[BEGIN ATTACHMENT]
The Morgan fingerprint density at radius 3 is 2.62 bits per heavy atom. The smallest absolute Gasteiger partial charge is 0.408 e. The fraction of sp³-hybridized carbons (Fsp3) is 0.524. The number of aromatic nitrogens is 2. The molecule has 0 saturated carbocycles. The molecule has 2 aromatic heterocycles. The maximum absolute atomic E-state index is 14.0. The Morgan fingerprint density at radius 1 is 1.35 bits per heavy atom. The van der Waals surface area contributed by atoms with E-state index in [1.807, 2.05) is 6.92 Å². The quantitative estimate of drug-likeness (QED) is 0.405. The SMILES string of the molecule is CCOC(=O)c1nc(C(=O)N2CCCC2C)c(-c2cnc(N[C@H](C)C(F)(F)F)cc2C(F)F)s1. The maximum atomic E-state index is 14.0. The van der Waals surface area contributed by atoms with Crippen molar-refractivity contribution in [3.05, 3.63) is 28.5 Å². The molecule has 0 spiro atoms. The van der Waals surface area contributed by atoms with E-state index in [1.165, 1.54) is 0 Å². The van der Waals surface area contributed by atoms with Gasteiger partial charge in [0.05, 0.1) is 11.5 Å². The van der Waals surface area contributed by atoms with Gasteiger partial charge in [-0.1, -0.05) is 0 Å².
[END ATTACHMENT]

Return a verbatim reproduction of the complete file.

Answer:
The Morgan fingerprint density at radius 3 is 2.62 bits per heavy atom. The smallest absolute Gasteiger partial charge is 0.408 e. The fraction of sp³-hybridized carbons (Fsp3) is 0.524. The number of aromatic nitrogens is 2. The molecule has 0 saturated carbocycles. The molecule has 2 aromatic heterocycles. The maximum absolute atomic E-state index is 14.0. The Morgan fingerprint density at radius 1 is 1.35 bits per heavy atom. The van der Waals surface area contributed by atoms with E-state index in [1.807, 2.05) is 6.92 Å². The quantitative estimate of drug-likeness (QED) is 0.405. The SMILES string of the molecule is CCOC(=O)c1nc(C(=O)N2CCCC2C)c(-c2cnc(N[C@H](C)C(F)(F)F)cc2C(F)F)s1. The maximum atomic E-state index is 14.0. The van der Waals surface area contributed by atoms with Crippen molar-refractivity contribution in [3.05, 3.63) is 28.5 Å². The molecule has 0 spiro atoms. The van der Waals surface area contributed by atoms with E-state index in [1.165, 1.54) is 0 Å². The van der Waals surface area contributed by atoms with Gasteiger partial charge in [0.05, 0.1) is 11.5 Å². The van der Waals surface area contributed by atoms with Gasteiger partial charge in [-0.1, -0.05) is 0 Å².